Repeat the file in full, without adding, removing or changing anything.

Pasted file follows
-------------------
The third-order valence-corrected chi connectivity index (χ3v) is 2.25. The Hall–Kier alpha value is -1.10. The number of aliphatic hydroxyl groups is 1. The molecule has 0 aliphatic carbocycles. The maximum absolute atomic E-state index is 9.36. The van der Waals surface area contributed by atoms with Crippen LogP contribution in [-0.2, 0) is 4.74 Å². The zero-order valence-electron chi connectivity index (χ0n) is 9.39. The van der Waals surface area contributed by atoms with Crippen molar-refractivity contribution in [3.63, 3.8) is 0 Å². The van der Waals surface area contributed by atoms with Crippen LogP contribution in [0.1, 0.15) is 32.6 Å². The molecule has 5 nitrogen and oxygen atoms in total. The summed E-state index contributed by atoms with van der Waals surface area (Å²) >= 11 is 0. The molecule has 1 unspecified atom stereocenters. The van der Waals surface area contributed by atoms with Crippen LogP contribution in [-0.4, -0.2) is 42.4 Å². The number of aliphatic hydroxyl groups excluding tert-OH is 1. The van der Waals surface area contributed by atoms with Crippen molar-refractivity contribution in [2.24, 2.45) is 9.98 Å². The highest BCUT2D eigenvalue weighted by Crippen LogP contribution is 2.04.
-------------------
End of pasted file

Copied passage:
The third-order valence-corrected chi connectivity index (χ3v) is 2.25. The Hall–Kier alpha value is -1.10. The number of aliphatic hydroxyl groups is 1. The molecule has 0 aliphatic carbocycles. The maximum absolute atomic E-state index is 9.36. The van der Waals surface area contributed by atoms with Crippen LogP contribution in [-0.2, 0) is 4.74 Å². The zero-order valence-electron chi connectivity index (χ0n) is 9.39. The van der Waals surface area contributed by atoms with Crippen molar-refractivity contribution in [3.63, 3.8) is 0 Å². The van der Waals surface area contributed by atoms with Crippen LogP contribution in [0.1, 0.15) is 32.6 Å². The molecule has 5 nitrogen and oxygen atoms in total. The summed E-state index contributed by atoms with van der Waals surface area (Å²) >= 11 is 0. The molecule has 1 unspecified atom stereocenters. The van der Waals surface area contributed by atoms with Crippen LogP contribution in [-0.4, -0.2) is 42.4 Å². The number of aliphatic hydroxyl groups excluding tert-OH is 1. The van der Waals surface area contributed by atoms with Crippen molar-refractivity contribution in [2.24, 2.45) is 9.98 Å². The highest BCUT2D eigenvalue weighted by Crippen LogP contribution is 2.04.